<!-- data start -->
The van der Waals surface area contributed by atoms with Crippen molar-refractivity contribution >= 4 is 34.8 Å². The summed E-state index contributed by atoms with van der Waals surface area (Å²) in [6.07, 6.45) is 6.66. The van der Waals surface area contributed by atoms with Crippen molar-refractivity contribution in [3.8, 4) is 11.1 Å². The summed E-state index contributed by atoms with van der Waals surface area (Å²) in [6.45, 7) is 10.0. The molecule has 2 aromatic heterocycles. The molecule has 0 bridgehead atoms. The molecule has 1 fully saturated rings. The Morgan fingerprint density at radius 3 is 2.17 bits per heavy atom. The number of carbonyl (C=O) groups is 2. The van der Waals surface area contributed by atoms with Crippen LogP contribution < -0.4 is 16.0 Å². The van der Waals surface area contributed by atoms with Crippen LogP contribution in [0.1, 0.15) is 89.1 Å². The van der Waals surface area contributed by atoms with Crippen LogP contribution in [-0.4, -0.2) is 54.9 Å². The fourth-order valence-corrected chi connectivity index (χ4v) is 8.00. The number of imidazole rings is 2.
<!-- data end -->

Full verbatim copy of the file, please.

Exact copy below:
The van der Waals surface area contributed by atoms with Crippen molar-refractivity contribution >= 4 is 34.8 Å². The summed E-state index contributed by atoms with van der Waals surface area (Å²) in [6.07, 6.45) is 6.66. The van der Waals surface area contributed by atoms with Crippen molar-refractivity contribution in [3.8, 4) is 11.1 Å². The summed E-state index contributed by atoms with van der Waals surface area (Å²) in [6.45, 7) is 10.0. The molecule has 2 aromatic heterocycles. The molecule has 0 bridgehead atoms. The molecule has 1 fully saturated rings. The Morgan fingerprint density at radius 3 is 2.17 bits per heavy atom. The number of carbonyl (C=O) groups is 2. The van der Waals surface area contributed by atoms with Crippen LogP contribution < -0.4 is 16.0 Å². The van der Waals surface area contributed by atoms with Crippen LogP contribution in [0.1, 0.15) is 89.1 Å². The van der Waals surface area contributed by atoms with Crippen LogP contribution in [-0.4, -0.2) is 54.9 Å². The fourth-order valence-corrected chi connectivity index (χ4v) is 8.00. The number of imidazole rings is 2.